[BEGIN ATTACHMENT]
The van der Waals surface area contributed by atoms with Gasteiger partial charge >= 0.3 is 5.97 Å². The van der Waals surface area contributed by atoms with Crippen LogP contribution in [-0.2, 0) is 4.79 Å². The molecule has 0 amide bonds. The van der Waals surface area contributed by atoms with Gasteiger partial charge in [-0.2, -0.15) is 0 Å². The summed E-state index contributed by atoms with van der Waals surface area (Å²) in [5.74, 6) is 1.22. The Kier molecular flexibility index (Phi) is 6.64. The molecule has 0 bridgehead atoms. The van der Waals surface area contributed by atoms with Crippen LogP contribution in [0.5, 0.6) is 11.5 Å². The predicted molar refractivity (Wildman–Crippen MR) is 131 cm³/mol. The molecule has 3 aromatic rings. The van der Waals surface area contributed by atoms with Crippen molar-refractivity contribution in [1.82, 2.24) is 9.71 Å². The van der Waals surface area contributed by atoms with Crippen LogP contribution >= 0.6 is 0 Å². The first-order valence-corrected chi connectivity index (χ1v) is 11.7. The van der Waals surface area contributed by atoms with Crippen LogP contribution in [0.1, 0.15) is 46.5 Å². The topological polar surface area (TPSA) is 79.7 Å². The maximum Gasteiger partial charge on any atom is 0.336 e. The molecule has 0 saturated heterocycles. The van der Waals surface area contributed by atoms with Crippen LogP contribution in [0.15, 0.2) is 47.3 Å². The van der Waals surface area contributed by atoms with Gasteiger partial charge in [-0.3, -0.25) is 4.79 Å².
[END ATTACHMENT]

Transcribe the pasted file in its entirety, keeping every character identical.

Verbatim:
The van der Waals surface area contributed by atoms with Gasteiger partial charge >= 0.3 is 5.97 Å². The van der Waals surface area contributed by atoms with Crippen LogP contribution in [-0.2, 0) is 4.79 Å². The molecule has 0 amide bonds. The van der Waals surface area contributed by atoms with Gasteiger partial charge in [-0.2, -0.15) is 0 Å². The summed E-state index contributed by atoms with van der Waals surface area (Å²) in [5.74, 6) is 1.22. The Kier molecular flexibility index (Phi) is 6.64. The molecule has 0 bridgehead atoms. The van der Waals surface area contributed by atoms with Crippen LogP contribution in [0.5, 0.6) is 11.5 Å². The predicted molar refractivity (Wildman–Crippen MR) is 131 cm³/mol. The molecule has 3 aromatic rings. The van der Waals surface area contributed by atoms with Crippen molar-refractivity contribution in [1.82, 2.24) is 9.71 Å². The van der Waals surface area contributed by atoms with Crippen LogP contribution >= 0.6 is 0 Å². The first-order valence-corrected chi connectivity index (χ1v) is 11.7. The van der Waals surface area contributed by atoms with Crippen LogP contribution in [0.1, 0.15) is 46.5 Å². The topological polar surface area (TPSA) is 79.7 Å². The maximum Gasteiger partial charge on any atom is 0.336 e. The molecule has 0 saturated heterocycles. The van der Waals surface area contributed by atoms with Crippen LogP contribution in [0.15, 0.2) is 47.3 Å². The van der Waals surface area contributed by atoms with Gasteiger partial charge in [-0.3, -0.25) is 4.79 Å².